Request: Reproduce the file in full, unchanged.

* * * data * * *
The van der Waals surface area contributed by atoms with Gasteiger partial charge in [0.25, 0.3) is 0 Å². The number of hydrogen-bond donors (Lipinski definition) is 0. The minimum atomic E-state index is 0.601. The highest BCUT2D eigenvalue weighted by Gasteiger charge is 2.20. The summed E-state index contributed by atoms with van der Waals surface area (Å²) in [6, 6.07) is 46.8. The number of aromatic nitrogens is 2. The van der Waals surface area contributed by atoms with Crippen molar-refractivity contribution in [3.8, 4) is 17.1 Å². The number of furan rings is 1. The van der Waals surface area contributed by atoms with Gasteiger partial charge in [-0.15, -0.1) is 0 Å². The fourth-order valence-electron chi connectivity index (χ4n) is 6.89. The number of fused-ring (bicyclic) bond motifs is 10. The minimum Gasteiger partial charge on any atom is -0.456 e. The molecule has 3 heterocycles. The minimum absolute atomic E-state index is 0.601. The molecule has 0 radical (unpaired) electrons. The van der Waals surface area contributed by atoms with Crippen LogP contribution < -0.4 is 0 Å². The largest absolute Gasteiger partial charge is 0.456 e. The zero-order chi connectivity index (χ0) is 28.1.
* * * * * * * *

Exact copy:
The van der Waals surface area contributed by atoms with Gasteiger partial charge in [0.25, 0.3) is 0 Å². The number of hydrogen-bond donors (Lipinski definition) is 0. The minimum atomic E-state index is 0.601. The highest BCUT2D eigenvalue weighted by Gasteiger charge is 2.20. The summed E-state index contributed by atoms with van der Waals surface area (Å²) in [6, 6.07) is 46.8. The number of aromatic nitrogens is 2. The van der Waals surface area contributed by atoms with Crippen molar-refractivity contribution in [3.8, 4) is 17.1 Å². The number of furan rings is 1. The van der Waals surface area contributed by atoms with Gasteiger partial charge in [-0.15, -0.1) is 0 Å². The fourth-order valence-electron chi connectivity index (χ4n) is 6.89. The number of fused-ring (bicyclic) bond motifs is 10. The minimum Gasteiger partial charge on any atom is -0.456 e. The molecule has 3 heterocycles. The minimum absolute atomic E-state index is 0.601. The molecule has 0 radical (unpaired) electrons. The van der Waals surface area contributed by atoms with Crippen LogP contribution < -0.4 is 0 Å². The largest absolute Gasteiger partial charge is 0.456 e. The zero-order chi connectivity index (χ0) is 28.1.